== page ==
Please Just Stop – It’s Probably Not Exponential

by Rich on December 23, 2011

The end of the year brings a flood of lists purporting to sum up the the year we’re leaving or to make bold predictions about the year to come. Far too many of them predict exponential growth of something. I understand that, to most people, “exponential growth” is really just an expression which loosely translates to “really freaking fast”, but come on. It’s math.

Being cavalier with math never pays off in the long run.

So, I have produced a handy guide to growth rate taxonomy.

Linear Growth

Linear Growth

Linear growth occurs at a constant interval. If it went up by one over the last period, it will go up by one over the next period. If it went up by 1,000,000 last time, it’ll go up by 1,000,000 next time. The size of the steps is constant.

Here, the blue line grows at a rate of +1, the red line at a rate of +5. Both are linear. They will each always increase by +1 and +5 per step.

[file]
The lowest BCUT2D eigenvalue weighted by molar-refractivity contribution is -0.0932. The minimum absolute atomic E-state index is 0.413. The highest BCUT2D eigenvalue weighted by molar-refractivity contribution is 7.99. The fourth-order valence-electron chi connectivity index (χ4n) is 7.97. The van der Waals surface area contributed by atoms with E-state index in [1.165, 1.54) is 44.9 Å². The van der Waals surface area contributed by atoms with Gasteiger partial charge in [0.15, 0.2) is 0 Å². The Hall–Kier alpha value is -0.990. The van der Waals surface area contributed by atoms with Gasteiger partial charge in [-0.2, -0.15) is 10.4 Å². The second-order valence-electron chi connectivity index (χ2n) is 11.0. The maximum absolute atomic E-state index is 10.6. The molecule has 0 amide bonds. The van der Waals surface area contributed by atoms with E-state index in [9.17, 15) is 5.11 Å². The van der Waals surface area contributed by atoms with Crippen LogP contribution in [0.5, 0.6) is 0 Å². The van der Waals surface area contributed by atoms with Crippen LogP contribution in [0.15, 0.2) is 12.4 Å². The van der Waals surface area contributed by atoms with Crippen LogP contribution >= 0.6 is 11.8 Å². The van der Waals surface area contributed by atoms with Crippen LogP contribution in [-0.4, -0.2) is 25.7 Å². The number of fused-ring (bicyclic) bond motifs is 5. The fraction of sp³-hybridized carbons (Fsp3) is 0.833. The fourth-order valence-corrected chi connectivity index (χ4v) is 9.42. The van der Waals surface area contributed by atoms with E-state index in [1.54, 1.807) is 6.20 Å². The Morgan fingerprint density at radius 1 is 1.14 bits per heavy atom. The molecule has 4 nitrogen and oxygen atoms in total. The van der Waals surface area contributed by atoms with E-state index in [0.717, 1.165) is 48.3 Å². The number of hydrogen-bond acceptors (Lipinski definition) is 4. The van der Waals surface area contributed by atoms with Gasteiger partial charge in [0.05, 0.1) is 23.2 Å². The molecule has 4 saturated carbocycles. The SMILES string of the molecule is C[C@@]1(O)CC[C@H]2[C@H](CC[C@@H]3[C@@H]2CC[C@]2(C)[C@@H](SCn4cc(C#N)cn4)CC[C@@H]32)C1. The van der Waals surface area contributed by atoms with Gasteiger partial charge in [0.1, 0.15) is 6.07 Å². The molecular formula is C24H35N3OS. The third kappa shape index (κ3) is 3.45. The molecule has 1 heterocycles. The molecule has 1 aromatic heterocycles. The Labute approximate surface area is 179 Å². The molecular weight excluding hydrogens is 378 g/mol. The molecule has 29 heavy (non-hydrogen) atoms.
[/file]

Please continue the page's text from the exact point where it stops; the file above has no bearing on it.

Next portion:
Geometric Growth

Cubic GrowthIn geometric growth, size of the steps increases by a constant multiple. So in linear growth, the same number was added with each step. In geometric growth, the same number is multiplied with each step.

Here, the blue line is our linear +5. The red line is *2 (doubling with every step).

Exponential Growth

In exponential growth, the steps increase by a constant exponent. So the rate of growth increases with each step. In geometric growth, we multiplied by 2. In exponential growth, we raise to a power of 2 (or whatever), so we multiply by an ever increasing amount.

Here, the blue line is geometric growth of *10, the red line is exponential growth of *2. You might notice that the scale on this one only goes out five steps, instead of the ten the other graphs covered. That’s because exponential growth increases so quickly in the “out years” that everything else looked flat.

Like this.

Say what you want. I’m all for colorful language. I’ll grind my teeth and smile when I hear it.

But you’re not talking about exponential growth.

  • Exponentialist

    The “geometric growth” you describe is exponential growth.

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